Scripture Reference: 1Peter 2:13-17
What an interesting thing to read in the scriptures about how Christians are to submit to governing authorities, when those authorities were the very ones persecuting the Christians! If that were happening here in the US we would be calling our lawyers and demanding our rights, threatening to “take this all the way to the Supreme Court.” But Christians in the first century had no such democratic protections like those we are blessed to enjoy. Equal protection under the law only worked if you were (a) Roman, (b) an actual citizen (most were not), and (c) loyal to the Emperor. Peter is writing to people without those protections. Many, if not most in the churches to whom he was writing, were Jewish by ethnicity. And as far as the first century Romans were concerned, anyone who worshipped one God must be Jewish. Only later did they understand the distinction between Jews and Christians.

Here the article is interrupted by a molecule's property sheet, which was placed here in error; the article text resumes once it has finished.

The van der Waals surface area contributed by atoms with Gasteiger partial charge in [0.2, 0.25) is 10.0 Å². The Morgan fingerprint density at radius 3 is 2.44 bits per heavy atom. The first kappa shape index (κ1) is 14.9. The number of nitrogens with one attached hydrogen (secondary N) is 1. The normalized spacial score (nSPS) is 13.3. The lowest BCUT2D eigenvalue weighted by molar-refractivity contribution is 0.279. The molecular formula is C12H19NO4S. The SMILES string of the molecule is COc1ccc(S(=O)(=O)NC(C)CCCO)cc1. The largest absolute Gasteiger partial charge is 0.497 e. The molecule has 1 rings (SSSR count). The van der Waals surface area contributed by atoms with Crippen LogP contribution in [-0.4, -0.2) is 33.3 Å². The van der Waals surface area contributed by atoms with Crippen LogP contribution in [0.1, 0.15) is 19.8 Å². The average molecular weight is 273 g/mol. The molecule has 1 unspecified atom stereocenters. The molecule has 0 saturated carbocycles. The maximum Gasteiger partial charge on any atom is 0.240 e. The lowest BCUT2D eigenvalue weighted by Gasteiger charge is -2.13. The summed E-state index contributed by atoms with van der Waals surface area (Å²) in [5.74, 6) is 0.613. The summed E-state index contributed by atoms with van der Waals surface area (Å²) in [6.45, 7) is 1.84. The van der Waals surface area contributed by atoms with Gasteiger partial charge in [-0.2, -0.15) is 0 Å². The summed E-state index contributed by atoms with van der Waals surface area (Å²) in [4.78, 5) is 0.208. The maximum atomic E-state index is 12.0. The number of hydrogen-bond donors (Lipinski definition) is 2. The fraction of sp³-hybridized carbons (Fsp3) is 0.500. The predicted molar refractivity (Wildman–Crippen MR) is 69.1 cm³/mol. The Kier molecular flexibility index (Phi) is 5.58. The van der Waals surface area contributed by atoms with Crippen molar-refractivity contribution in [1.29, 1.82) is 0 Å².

While it may be difficult for some today to pray for and submit to constituted legitimate authority, it certainly must have been harder in Peter’s day. In fact, I think it must have stuck in people’s craw to have to pray for an Emperor who called himself a god. Or to submit to a local magistrate who has just told you to pack up your family, forfeit your business, and hit the road. But what other choice did they have? They had no protection.
Not only could they not fight city hall; city hall was fighting them.
Peter’s message to us is clear: Live under authority showing grace and peace.
This prompts the disciple who lives in a democracy to ask some important questions, especially since we have the “right to seek redress” from the government.
- Since God calls us to submit to the authorities, is it ever right to break laws in order to make a social or political statement? (Yes, I mean like the Boston Tea Party.)
- Are Christians blocking the entrance to an abortion clinic disobeying God by doing so in violation of a no-trespassing law?
- How can we pray for a President, a member of Congress, or a more local official that we believe is wrong, corrupt, or bad for We The People? In other words, I may not be able to thank God for him or her, but what kind of prayers can I appropriately pray on their behalf?
Make me a captive, Lord, And then I shall be free;
Force me to render up my sword, And I shall conqueror be.
I sink in life's alarms when by myself I stand;
Imprison me within thine arms, And strong shall be my hand.